I had no idea what to expect of The University of Pennsylvania (UPenn) because it is located in the heart of West Philadelphia, and thus is a true urban campus. I am from Los Angeles, but am in love with New York City; however, I had a preconception that going to college in a city was not for me. But from the moment we arrived in Philadelphia (my first time) I was enamored with UPenn.
UPenn is home to 10,400 undergraduates, and the campus is compact, covering just six blocks by four blocks. One minute you are in a bustling city, and then you cross a busy street and find yourself within the gates of a beautiful Ivy league campus, surrounded by gorgeous, historic buildings, and greenery. There was something very comforting about the small campus environment. It felt safe and familiar.
It was interesting to learn that the original UPenn campus was founded in 1750 by Ben Franklin (yes, that Ben Franklin). Franklin founded the university for the “common man to train in professional life, not clergy.” Up until that time most educational institutes were only for religious training.
We learned from our charismatic and energetic tour guide that at UPenn, undergraduates attend one of four colleges:
1- Arts and Sciences, which offers 50 majors liberal arts. About 66% of the students are enrolled in this college.
2- Engineering, which enrolls about 16% of the undergrads. I was really excited to learn about the “senior design project,” which students take their final semester. Here, engineers in teams of three to eight “design something that will make the world a better place.”
3- The world-famous Wharton Business School, arguably the best undergraduate business school in the nation.
4- The School of Nursing, also one of the very best nursing schools in the nation.
Our guide shared with us that undergraduate students are very well supported at UPenn. When admitted, freshman are assigned two advisors: 1- a faculty member/pre-major advisor, to help you with everything academic; 2- a peer advisor, who is a junior or senior.
Some other interesting facts about UPenn for those thinking of applying:
· There is a two-year language requirement, but you can test out of all, or part of it. There are 50 languages to choose from, and if they do not have the language you want to study, they will hire someone to teach you that language!
· There is a math requirement, but it can be a math applied within your major
· There is a required writing class, of which there are 50 choices
· 30% of UPenn students study abroad
· The “College Green” is located in the middle of the campus, and is a hub of student gatherings. During the fall and spring students study and socialize on the Green in hammocks. In the middle of College Green is the statute of Ben Franklin and his coat “button.” You will have to visit to hear the folk-lore story of the button!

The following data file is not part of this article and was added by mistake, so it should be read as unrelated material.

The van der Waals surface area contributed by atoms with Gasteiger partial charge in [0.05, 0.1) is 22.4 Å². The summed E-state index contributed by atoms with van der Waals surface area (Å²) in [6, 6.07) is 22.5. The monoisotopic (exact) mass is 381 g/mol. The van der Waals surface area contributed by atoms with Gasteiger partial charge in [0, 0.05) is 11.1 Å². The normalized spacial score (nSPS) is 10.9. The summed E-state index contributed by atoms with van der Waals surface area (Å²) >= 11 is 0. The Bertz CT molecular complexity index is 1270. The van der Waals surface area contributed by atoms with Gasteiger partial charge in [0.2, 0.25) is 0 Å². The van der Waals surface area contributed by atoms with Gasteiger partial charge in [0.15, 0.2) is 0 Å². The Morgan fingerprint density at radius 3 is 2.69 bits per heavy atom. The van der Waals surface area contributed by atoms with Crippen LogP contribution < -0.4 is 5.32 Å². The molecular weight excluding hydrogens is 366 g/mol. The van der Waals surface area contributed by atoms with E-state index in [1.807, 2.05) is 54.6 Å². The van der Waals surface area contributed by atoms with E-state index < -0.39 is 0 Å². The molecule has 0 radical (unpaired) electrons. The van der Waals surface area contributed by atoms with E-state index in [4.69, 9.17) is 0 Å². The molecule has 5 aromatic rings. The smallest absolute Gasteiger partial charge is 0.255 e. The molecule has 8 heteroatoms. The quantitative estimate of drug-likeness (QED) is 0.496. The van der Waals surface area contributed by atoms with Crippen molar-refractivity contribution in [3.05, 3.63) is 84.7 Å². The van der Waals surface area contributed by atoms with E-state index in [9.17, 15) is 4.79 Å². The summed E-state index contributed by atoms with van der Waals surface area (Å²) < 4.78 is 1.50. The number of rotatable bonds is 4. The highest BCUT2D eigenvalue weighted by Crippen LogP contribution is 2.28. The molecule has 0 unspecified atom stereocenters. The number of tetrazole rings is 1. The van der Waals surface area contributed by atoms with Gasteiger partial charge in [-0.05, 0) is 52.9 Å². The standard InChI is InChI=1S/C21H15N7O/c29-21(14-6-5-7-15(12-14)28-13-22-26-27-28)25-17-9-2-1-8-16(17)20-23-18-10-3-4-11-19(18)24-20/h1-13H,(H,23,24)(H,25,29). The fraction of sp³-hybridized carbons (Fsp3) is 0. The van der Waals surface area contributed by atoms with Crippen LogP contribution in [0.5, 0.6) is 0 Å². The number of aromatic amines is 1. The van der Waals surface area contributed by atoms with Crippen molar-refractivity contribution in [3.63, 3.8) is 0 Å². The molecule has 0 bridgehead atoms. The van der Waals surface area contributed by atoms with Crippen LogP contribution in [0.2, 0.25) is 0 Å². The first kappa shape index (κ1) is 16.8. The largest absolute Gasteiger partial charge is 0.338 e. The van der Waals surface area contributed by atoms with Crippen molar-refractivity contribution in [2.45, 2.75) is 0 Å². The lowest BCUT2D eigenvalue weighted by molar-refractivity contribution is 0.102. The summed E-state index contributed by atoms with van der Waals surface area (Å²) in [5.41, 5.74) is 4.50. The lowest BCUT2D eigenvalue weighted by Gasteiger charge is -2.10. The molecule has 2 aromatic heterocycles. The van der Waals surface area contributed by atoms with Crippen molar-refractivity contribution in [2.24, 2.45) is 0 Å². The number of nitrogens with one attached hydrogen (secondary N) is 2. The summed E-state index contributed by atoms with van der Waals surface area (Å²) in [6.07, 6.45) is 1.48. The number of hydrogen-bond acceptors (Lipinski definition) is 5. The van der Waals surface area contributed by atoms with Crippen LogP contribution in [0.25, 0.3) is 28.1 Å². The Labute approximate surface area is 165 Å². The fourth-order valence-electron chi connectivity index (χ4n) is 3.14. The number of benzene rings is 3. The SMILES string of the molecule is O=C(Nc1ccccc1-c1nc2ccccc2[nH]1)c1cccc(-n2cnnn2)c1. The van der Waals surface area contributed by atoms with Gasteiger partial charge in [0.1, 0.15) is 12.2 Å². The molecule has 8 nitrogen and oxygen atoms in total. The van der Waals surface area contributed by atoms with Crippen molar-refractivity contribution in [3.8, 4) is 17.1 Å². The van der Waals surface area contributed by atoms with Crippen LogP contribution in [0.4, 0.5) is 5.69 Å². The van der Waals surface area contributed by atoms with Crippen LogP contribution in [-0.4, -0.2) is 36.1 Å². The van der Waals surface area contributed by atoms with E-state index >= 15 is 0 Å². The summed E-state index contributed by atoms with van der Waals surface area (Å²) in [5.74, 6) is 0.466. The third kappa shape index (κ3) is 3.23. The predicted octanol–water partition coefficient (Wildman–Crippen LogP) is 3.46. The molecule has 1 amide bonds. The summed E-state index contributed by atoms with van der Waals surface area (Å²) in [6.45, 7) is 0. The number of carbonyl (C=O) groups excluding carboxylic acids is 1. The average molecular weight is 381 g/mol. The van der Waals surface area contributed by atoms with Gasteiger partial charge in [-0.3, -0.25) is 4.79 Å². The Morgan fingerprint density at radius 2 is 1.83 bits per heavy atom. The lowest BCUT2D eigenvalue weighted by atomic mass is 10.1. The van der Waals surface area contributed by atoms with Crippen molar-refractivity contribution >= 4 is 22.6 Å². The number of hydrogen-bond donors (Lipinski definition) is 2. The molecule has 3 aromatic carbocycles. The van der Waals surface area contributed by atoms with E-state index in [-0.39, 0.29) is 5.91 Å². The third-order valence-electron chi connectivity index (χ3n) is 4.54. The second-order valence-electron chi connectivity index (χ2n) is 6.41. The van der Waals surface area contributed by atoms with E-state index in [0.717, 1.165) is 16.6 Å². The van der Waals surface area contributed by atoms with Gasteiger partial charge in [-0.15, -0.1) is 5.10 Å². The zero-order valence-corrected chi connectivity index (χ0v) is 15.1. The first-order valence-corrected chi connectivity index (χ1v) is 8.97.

· The UPenn campus is home to 6.5 million books
· UPenn is a fairly social campus, and 30-35% of students participate in Greek life
· Freshman are required to live on campus, and are housed in a beautiful quad of buildings. After the first year, 55% of upperclassmen stay on campus; others go off campus, but usually stay within a block or two.
· Most importantly, there are 450 clubs on campus, one of which being a Mario Cart club team (that was the most important part)
Ok, let’s talk safety- after all, UPenn is located in a major city. On the tour, we were advised that UPenn is ranked “the safest metropolitan school in the United States for seven years.” When you start at UPenn, a number is programmed into your phone for the UPenn police which you can dial at any moment.
There is also “P-walk” and “P-ride” where an officer will come get you at any time if you need a walking escort or a ride. There are also cameras all over campus and emergency phone stations throughout the campus.
One of the exciting aspects of visiting UPenn was all else that Philadelphia has to offer. After the tour, we took a ten-minute Uber ride to Independence Square, home of the Liberty Bell and copies of the original Declaration of Independence, Bill of Rights and United States Constitution. We then walked along Walnut Street where there is great shopping, toward Rittenhouse Square where we ate vanilla ice cream dipped in chocolate in the park, while listening to the sounds of street music and observing the work of local artists.
The city is vibrant, like a small New York City, but so easy to navigate. There is a palpable energy that is a nice accoutrement to college life, if you are into that type of inexperience. If you are, be sure to stop by Sonny’s for a Philly Cheese Steak!
The University of Pennsylvania was very compelling- great academics, combined with city life, and historical context. It is a must see for anyone considering going to school in an urban environment.